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Alessandro

C++ pointer to struct [edited]

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Hi, I have the following code that I use to declare a static number of structs and fill it with data:

[code]
struct myObjects::myObjectLib myObject[MAX_OBJECTS];
for (int i=0; i<MAX_OBJECTS; i++)
{
myObject[i].x=...
myObject[i].y=...
myObject[i].z=...
}
[/code]

I'd like to define structs dinamically and so I used the following instruction:

[code]struct myObjects::myObjectLib *myObject;[/code]

How can I initialize myObject struct so that later I can fill it up with values like in the static example?

Thanks again for your help

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[code]struct myObjects::myObjectLib *myObject = new myObjects::myObjectLib[MAX_OBJECTS];[/code]

You need to learn about memory allocation, you have to free the memory yourself via 'delete'

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[quote name='Molle85' timestamp='1317846057' post='4869523']
[code]struct myObjects::myObjectLib *myObject = new myObjects::myObjectLib[MAX_OBJECTS];[/code]

You need to learn about memory allocation, you have to free the memory yourself via 'delete'
[/quote]

Mmmhhhh... why using the pointer (*myObject)? Why also the MAX_OBJECTS?

I was thinking instead that the following shoud work:

myObject = new myObjects::myObjectLib;

Everytime I call it, shouldn't it create a new struct, so that I'd have a myObject[0],myObject[1],myObject[n] ?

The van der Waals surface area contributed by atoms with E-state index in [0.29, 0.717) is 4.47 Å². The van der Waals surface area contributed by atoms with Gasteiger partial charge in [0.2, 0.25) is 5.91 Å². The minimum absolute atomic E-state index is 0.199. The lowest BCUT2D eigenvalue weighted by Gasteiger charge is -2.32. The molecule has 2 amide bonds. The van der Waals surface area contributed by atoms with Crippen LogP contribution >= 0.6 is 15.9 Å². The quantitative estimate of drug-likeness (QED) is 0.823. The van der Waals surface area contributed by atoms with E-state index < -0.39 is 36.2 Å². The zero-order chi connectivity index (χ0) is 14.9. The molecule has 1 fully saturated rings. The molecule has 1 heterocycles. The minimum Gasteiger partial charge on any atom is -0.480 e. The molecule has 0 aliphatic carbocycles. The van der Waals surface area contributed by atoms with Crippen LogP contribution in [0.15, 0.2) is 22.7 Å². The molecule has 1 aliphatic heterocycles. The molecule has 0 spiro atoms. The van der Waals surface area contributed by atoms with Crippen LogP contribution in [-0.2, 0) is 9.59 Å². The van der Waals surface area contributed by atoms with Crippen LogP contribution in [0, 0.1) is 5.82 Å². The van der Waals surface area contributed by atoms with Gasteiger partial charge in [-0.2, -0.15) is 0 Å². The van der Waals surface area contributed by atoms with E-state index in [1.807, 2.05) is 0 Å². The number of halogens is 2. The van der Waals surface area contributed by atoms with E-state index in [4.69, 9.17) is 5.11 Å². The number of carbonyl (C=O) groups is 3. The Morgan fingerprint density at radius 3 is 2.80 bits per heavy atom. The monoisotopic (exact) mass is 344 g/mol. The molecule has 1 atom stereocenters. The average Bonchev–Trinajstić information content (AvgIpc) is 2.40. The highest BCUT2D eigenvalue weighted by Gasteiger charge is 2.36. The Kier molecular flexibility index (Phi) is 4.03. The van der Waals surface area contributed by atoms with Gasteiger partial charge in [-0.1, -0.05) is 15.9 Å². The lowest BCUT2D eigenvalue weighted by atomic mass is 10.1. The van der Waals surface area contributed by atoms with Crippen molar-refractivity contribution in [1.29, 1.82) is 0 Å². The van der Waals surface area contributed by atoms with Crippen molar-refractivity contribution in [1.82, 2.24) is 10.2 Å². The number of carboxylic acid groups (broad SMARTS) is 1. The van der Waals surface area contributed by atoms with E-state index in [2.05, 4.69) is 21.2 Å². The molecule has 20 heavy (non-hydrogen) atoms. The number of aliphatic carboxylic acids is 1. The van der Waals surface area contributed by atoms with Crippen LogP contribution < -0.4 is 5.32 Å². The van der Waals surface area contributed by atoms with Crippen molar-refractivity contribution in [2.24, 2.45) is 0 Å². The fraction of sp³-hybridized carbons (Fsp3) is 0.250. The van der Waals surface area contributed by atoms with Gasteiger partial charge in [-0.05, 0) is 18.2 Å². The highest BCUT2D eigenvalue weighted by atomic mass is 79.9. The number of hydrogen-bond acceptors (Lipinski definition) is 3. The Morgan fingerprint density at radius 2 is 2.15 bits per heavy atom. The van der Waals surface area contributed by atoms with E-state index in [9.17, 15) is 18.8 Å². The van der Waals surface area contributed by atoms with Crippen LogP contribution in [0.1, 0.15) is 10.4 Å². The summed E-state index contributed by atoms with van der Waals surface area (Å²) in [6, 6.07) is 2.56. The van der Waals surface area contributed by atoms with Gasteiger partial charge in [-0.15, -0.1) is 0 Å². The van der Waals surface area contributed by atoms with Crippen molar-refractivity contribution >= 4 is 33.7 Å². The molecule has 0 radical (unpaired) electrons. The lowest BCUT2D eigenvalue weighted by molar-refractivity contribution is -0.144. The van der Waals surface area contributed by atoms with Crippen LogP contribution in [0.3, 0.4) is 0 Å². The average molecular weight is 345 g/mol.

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[quote name='Alessandro' timestamp='1317847250' post='4869536']
I was thinking instead that the following shoud work:
myObject = new myObjects::myObjectLib;
Everytime I call it, shouldn't it create a new struct, so that I'd have a myObject[0],myObject[1],myObject[n] ?
[/quote]
No that will not work. new myObjects::myObjectLib gives you a pointer to a newly created myObjectLib object. If you don't keep track of the other objects they are lost, and you have a memory leak.

[quote name='Alessandro' timestamp='1317847283' post='4869537']
[quote name='SiCrane' timestamp='1317846206' post='4869525']
You may want to consider using a std::vector instead.
[/quote]
They seem to be extremely complicated to use. Am I wrong?
[/quote]
Yes you are wrong. std::vector is much easier to work with. You can declare the vector like this: std::vector<myObjects::myObjectLib> myObject;
To add a new element in the vector you can do something like myObject.push_back(myObjects::myObjectLib());
You can access the elements like in a normal array, myObject[0] being the first element in the vector.

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[quote name='Alessandro' timestamp='1317847283' post='4869537']
[quote name='SiCrane' timestamp='1317846206' post='4869525']
You may want to consider using a std::vector instead.
[/quote]

They seem to be extremely complicated to use. Am I wrong?
[/quote]

yes, you're wrong.

[code]
std::vector<int> vec;
vec.push_back(5);
vec.push_back(6);
vec.push_bacK(3);

for(unsignd int i = 0; i < vec.size(); i++)
{
printf("%d\n", vec[i]);
if(vec[i] == 17)